This is not the place to debate either of these suppositions and certainly the plight of these girls is one of grave concern. Indeed the message to Bring Back Our Girls has gone viral and everyone is standing up in support of it: from the ANC Women’s league to individuals keen to pen, blog and tweet about it to get in on the action. Even corporates are parading employees in front of cameras and posting photos of them holding up signs with the Bring Back Our Girls message on them – some of them in the maritime industry.
So damn it – where is the #BringBackOurSeafarers campaign? Why is every shipping company, support company, port company, importer, exporter and seafarer not jumping up and down for more media coverage about the plight of 54 seafarers who are still being held hostage in deplorable conditions. According to the recently released document on the State of Maritime Piracy by Oceans Beyond Piracy these seafarers have been held in captivity for almost three years.
“Substantial work must still be done in the interest of saving the lives of the 54 high risk hostages who remain in pirate captivity almost three years after their capture. Moreover, the continued ability of pirates to hijack small vessels such as dhows and fishing vessels is a continued risk. It is important to remember that piracy is not only a threat to the free flow of goods, but also to the well-being of individual seafarers, regardless of their vessel size or nationality. It is evident that the number of hostages in captivity, while trending downward, remains of immediate relevance to counter-piracy work and should be prioritized by the maritime and international communities,” the report says.
While I am personally doubtful of the true effectiveness of viral campaigns such as the one directed at releasing the Nigerian schoolgirls and feel they simply help us feel better about being powerless in the face of such atrocities; what if they are even slightly successful in seeing their safe return as a global eye is turned to the situation?
What if viral campaigns do prompt the appropriate action? Then the maritime industry needs to be more active in pushing the agenda. Yes we have had successful intervention at sea in the form of naval presence, armed guards and vessel hardening – but 54 seafarers are still no closer to going home. So as you spare a thought for the schoolgirls and their families – spare a thought for those seafarers and their families and consider some action. #BringBackOurSeafarers.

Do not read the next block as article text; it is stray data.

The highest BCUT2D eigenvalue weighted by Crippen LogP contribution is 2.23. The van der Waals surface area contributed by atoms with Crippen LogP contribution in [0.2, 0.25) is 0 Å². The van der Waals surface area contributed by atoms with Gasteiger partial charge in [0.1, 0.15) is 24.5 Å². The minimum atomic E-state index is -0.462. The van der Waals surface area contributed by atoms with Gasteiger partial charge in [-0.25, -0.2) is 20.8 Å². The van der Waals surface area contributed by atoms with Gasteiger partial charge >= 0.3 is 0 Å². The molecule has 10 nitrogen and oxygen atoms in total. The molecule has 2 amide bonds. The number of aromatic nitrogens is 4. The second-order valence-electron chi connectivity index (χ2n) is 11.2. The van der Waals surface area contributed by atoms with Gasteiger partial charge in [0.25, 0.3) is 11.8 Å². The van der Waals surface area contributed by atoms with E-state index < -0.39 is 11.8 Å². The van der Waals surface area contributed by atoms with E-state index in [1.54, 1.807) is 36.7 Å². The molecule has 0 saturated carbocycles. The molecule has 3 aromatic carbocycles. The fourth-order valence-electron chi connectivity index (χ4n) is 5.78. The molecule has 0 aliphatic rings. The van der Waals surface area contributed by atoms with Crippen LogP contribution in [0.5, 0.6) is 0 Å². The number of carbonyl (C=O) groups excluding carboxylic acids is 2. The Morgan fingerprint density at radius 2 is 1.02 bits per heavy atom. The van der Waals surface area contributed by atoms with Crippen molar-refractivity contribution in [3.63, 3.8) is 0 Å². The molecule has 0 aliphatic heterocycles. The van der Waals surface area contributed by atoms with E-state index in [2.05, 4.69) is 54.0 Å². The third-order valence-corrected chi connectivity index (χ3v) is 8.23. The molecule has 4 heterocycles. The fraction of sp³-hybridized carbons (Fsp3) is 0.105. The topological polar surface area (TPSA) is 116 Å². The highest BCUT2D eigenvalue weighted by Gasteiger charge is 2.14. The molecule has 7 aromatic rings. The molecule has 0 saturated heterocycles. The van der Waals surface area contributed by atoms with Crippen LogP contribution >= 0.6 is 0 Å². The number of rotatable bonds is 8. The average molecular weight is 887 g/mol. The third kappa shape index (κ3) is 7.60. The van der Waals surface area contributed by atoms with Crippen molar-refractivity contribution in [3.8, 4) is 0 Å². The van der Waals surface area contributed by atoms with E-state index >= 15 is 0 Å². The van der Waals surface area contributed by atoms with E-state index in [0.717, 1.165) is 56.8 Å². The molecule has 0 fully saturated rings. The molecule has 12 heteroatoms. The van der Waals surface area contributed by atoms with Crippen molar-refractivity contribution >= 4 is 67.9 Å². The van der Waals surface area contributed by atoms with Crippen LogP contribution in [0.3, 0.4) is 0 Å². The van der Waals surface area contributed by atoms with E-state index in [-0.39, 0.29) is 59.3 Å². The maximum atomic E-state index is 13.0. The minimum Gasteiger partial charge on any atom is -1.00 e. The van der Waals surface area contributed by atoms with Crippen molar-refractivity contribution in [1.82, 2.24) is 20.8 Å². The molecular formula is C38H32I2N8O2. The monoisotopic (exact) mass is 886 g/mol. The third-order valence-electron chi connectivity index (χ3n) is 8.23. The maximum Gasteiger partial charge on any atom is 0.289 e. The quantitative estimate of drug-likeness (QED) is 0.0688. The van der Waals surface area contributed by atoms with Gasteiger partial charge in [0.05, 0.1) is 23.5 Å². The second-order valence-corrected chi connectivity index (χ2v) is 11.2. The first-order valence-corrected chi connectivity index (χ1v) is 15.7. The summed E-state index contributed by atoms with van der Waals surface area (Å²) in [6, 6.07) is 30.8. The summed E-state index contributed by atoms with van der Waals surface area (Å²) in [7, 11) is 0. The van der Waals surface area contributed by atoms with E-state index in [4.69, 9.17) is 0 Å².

Is it unfair to say that Tom Hanks is the next to actually stand to benefit from the scourge of piracy off the Somali coast? Breaking news from Hollywood at the beginning of the week names the actor as the chosen lead in a film depicting the true-life drama that played out on board the Maersk Alabama when it was captured by pirates. The film is to be based on the book by Captain Richard Phillips who was in charge of the vessel at the time.
Tom Hanks is an actor who can demand up to $30 million per movie plus profit participation which, in the case of Forest Gump, saw him walk away with $70 million. That’s not a bad pay check – higher in fact than most pirates’ ransoms!
In the 15 years that I have been reporting on the maritime industry for specialist publications – piracy has been the topic that I have received the most calls from the daily newspapers for information on. It’s unfortunate that this is the reality that has catapulted the world of shipping into the headlines and it does nothing for the industry’s very real need to attract youngsters into a career at sea.
Indeed most feature films depicting aspects of the maritime world revolve around disaster. That many are based on true stories does not bode well for the image of the industry, but then where would the drama be in plain sailing?
And so while legal, emergency and medical vocations are glamourised in shows such as ER, Gray’s Anatomy, LA Law and so forth – surely a case can be made for a series that follows the lives of a crew across the globe. It’s a perfect set-up for a show that relies on the need to focus on the relationships between a small group of people who interact on a daily basis. Yes, certainly there will be incidents that will do nothing to attract new seafarers – but on the whole it may go a long way towards promoting the industry by exposing more people to the fact that there are other options for them outside of being a doctor, a lawyer, a policeman or a firefighter.